Navigating Land Rights Institutions in the Greater Accra Region of Southern Ghana: An Actor Network Theory Approach

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Title: Navigating Land Rights Institutions in the Greater Accra Region of Southern Ghana: An Actor Network Theory Approach
Authors: Andrews, Erin
Date: 2018
Abstract: Especially since the publication of Hernando De Soto’s book The Mystery of Capital in 2000, there has been a great deal of scholarship on the relationship between property rights and economic growth. There is fairly broad consensus among policy makers and many academics that secure property rights have a wide range of benefits but significantly less agreement on what impedes secure property rights in developing countries, what types of rights work best and under what circumstances, or how to improve the situation in developing countries. Through a case study of land institutions and reform in the Greater Accra Region of Southern Ghana this thesis examines the complexities of overlapping and often contradictory land tenure regimes. Actor Network Theory is used to analyze the role of the various actors, including humans, organizations, and material actors, like documents. I argue that although the system of land rights institutions in Ghana is extremely complex, one of the main challenges is a relatively simple one: the materiality of the documents, and the related costs of producing, storing, managing, and maintaining them., Despite attempts by the state, with the support of the World Bank, to codify existing land relations, transaction costs have not been dramatically reduced. The result is a complicated environment of institutional pluralism, in which the documents involved in registration have taken on a life of their own, where users must recruit these material actors to support their land claims if they wish to have their rights protected. This process of producing and collecting documents to support their land claims can be costly for landholders, in terms of both time and money. In this way, the centrality of documents can be burdensome for landholders, but also creates interesting opportunities for landholders to mobilize land documents in unconventional ways in order to support their claims and seek protection for their rights to land. Especially since the publication of Hernando De Soto’s book The Mystery of Capital in 2000, there has been a great deal of scholarship on the relationship between property rights and economic growth. There is fairly broad consensus among policy makers and many academics that secure property rights have a wide range of benefits but significantly less agreement on what impedes secure property rights in developing countries, what types of rights work best and under what circumstances, or how to improve the situation in developing countries. Through a case study of land institutions and reform in the Greater Accra Region of Southern Ghana this thesis examines the complexities of overlapping and often contradictory land tenure regimes. Actor Network Theory is used to analyze the role of the various actors, including humans, organizations, and material actors, like documents. I argue that although the system of land rights institutions in Ghana is extremely complex, one of the main challenges is a relatively simple one: the materiality of the documents, and the related costs of producing, storing, managing, and maintaining them., Despite attempts by the state, with the support of the World Bank, to codify existing land relations, transaction costs have not been dramatically reduced. The result is a complicated environment of institutional pluralism, in which the documents involved in registration have taken on a life of their own, where users must recruit these material actors to support their land claims if they wish to have their rights protected. This process of producing and collecting documents to support their land claims can be costly for landholders, in terms of both time and money. In this way, the centrality of documents can be burdensome for landholders, but also creates interesting opportunities for landholders to mobilize land documents in unconventional ways in order to support their claims and seek protection for their rights to land.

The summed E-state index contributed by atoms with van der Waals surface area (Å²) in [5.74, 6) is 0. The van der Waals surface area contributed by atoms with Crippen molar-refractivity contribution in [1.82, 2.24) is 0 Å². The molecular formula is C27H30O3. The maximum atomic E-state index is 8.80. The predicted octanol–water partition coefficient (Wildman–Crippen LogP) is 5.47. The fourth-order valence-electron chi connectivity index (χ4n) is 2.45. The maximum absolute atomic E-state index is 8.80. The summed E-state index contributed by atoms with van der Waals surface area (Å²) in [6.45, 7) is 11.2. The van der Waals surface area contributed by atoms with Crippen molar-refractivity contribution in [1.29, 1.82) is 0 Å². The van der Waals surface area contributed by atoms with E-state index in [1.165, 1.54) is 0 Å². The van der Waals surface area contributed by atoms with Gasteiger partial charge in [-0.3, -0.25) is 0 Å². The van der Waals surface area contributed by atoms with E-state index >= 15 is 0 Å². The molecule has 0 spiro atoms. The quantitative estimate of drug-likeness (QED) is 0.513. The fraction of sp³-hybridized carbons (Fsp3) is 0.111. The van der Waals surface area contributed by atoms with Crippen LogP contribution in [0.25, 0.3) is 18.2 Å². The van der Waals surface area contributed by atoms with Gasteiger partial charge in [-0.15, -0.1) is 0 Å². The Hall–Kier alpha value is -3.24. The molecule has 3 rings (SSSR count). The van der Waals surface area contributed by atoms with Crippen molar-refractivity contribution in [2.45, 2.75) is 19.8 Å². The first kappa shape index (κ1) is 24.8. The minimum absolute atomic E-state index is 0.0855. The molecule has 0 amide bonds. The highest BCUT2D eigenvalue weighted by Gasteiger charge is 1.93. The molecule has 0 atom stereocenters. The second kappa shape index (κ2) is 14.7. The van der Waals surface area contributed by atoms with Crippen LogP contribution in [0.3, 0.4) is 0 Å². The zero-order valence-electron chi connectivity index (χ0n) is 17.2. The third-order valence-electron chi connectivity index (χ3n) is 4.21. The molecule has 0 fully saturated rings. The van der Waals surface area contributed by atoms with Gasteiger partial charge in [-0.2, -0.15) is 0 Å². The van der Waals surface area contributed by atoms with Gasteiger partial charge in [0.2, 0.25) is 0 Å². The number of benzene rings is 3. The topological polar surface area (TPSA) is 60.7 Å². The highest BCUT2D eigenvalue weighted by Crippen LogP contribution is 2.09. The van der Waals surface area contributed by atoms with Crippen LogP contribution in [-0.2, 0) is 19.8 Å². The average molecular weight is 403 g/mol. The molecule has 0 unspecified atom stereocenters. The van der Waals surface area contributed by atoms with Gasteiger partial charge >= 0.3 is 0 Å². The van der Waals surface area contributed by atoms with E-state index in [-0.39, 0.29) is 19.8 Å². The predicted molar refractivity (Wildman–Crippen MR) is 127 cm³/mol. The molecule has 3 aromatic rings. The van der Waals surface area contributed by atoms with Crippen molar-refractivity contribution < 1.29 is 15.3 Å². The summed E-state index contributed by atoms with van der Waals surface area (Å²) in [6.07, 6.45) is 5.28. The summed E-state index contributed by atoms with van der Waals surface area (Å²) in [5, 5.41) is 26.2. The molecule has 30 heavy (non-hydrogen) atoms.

URL: http://hdl.handle.net/10393/37072
http://dx.doi.org/10.20381/ruor-21344
CollectionThèses, 2011 - // Theses, 2011 -
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